We have made unacceptable progress in the last 50 years defeating the stain of racism and building a middle class that includes more Black Americans. This is not a “red” or “blue” issue. This problem has transcended many Presidents over many decades. We cannot expect better results with the same ideas. Making this another partisan football game belittles the importance of the matter.
I truly believe that Armenians started making real progress when we stopped blaming others and made changes that we can control. As Americans, we must embrace the same thinking. Rioting, looting and lawlessness do not and should not mask the core issue. The Black community has a strong tradition of faith. This is a building block which should be given more support. The combination of an inward
“taking responsibility” and an external reform movement could be an effective partnership to advance our society.
One final suggestion. In a recent interview, actor Morgan Freeman was asked how to improve racial harmony. He acknowledged the problem and stated, “I am going to stop calling you a White man, and you are going to stop calling me a Black man.” At first glance, it sounds like an oversimplification, but think about it. Our obsession with identifying everything as “White” or “Black” feeds the stereotypes of many. Why aren’t we just Americans or men or women? Naive? I think there is something behind it.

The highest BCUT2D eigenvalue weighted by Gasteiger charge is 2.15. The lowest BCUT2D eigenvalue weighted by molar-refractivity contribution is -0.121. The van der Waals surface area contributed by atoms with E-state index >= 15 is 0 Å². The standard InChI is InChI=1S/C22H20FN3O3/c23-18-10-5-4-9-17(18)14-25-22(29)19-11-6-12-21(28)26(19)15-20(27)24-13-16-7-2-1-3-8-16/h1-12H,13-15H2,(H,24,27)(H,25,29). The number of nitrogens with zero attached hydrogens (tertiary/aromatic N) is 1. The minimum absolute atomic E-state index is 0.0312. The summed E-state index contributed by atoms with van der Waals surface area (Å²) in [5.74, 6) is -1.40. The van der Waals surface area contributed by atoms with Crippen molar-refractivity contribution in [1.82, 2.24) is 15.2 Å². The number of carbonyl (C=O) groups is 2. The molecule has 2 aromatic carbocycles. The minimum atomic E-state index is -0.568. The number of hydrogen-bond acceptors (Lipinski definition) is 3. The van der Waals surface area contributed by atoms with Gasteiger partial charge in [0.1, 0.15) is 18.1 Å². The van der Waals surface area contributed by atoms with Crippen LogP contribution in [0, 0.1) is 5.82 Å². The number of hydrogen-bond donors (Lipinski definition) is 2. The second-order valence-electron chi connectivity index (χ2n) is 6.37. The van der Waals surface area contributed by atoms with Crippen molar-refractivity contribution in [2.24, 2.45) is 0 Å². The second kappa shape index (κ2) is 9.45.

During my career, I worked in an inner city manufacturing facility with many Black professionals. It was my first substantial experience with the Black community. It was challenging at first, but I learned a great deal about their issues and backgrounds. I made many close friends. I became comfortable discussing race and listening to their ideas. It was an enlightening experience that has helped me as a human being. This is part of the problem also. We don’t know each other. We are too isolated and insulated. The emerging generation is better at this. Perhaps their contribution will be this breakthrough. On a much smaller level, it reminded me of adherents from the Prelacy and Diocese meeting the first time with perceived stereotypes only to discover how much they have in common. We should be focusing on what we have in common as Americans and always be empathetic to support the plight of others. Armenian, Christian and human—that’s who we are.